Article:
Where is the place that has inspired you the most?

Mayuge, Uganda. Working with EFOD, I was lucky enough to spend two weeks overseeing construction in Mayuge. It is still by far the thing I am most proud of in my career. We worked with a local construction company on the basis that they employ and train 6 individuals from the village itself. Uganda, and Mayuge in particular, is a tough place to live and jobs are hard to come by. I love knowing that the direct actions of my group changed the lives of those 6 individuals – by training them, giving them 4 months experience in construction, and mentoring them, they now have careers that really weren’t on the table beforehand. They can use those skills to provide for their families. I spent a lot of time with them, and I’m just absolutely delighted we were able to offer them the opportunity.

What does true sustainability really mean to you?

I have a pet peeve… people who think sustainability = environment, and environment = carbon. It doesn’t and it isn’t. Sustainability is everything – environmental yes, but also social and economic. The beauty is that all the strands tend to complement each other. True sustainability will meld together environmental, social and economic needs in order to deliver the best outcome for people and the planet.

What would a green future look like?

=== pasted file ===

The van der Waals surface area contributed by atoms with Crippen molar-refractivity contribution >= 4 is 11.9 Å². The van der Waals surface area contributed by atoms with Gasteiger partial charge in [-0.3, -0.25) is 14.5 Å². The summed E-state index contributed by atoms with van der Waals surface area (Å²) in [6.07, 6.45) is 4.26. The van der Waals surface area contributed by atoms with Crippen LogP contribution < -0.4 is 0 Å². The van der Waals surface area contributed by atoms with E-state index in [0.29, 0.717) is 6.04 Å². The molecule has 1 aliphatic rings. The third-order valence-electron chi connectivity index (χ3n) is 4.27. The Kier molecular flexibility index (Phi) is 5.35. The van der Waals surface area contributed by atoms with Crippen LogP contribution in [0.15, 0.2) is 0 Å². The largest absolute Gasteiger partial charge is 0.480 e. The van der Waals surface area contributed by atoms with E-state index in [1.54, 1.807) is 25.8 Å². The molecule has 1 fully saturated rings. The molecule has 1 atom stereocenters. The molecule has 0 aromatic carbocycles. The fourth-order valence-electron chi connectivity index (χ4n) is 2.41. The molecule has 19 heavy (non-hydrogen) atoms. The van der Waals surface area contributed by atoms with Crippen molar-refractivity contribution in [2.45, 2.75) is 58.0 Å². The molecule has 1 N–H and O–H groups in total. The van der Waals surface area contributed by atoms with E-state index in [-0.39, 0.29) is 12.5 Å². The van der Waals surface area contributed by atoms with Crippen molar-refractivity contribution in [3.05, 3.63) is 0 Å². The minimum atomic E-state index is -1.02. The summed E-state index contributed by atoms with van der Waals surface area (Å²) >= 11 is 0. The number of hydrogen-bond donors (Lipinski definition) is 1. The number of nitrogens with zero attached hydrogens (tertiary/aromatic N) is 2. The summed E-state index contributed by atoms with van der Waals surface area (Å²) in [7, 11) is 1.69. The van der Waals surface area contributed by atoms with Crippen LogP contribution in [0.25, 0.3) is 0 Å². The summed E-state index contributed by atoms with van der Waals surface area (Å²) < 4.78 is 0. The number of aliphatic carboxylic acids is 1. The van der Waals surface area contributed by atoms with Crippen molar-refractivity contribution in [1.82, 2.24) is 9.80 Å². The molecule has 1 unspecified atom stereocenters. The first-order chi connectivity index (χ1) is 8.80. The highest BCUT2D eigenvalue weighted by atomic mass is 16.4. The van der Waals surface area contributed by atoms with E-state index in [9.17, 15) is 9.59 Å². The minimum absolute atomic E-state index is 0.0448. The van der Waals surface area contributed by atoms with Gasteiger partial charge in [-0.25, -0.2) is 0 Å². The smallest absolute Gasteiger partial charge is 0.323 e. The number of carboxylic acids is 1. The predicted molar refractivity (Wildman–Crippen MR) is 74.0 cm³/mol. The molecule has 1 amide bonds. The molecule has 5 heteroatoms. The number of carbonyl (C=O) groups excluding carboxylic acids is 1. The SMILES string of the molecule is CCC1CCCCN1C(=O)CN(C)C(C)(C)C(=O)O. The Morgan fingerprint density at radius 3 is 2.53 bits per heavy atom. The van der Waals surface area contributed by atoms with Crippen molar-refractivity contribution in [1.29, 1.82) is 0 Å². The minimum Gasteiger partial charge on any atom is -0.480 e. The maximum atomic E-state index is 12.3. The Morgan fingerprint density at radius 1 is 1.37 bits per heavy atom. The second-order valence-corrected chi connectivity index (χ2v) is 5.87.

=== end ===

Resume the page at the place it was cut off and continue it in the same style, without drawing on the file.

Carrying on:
It looks sustainable, adopts zero waste systems, incorporates green energy, involves rain water harvesting and prides itself on its ethical supply chains.

How do you look after your wellbeing outside of work?

I have lots of hobbies. I’m a keen carpenter, love vegetable gardening, dabble in bronze casting and blacksmithing, and have been learning German for the last few years (aber ich bin noch schlecht!). I also love pottering around farmers markets with my wife and beautiful daughter.

If you could spend your lunchbreak with someone you really admire, who would you choose?

David Attenborough. I don’t think this really needs an explanation! The man is a legend and the tireless work he has done in highlighting the climate and ecological crisis means he should be held in the highest regard.

If you had to pick, which mode of transport would you use for the rest of your life?

I visited Switzerland recently and the integration of their public transport system is flawless. No matter where I was, I was never more than five minutes away from a bus, tram or train stop, and I never had to wait more then 10 minutes to get on one. Living in northern England, my jealously was unbounded. There are two buses a day in my village and it’s 5 miles to the nearest train station! I would love a more European approach to integrated transport in the UK.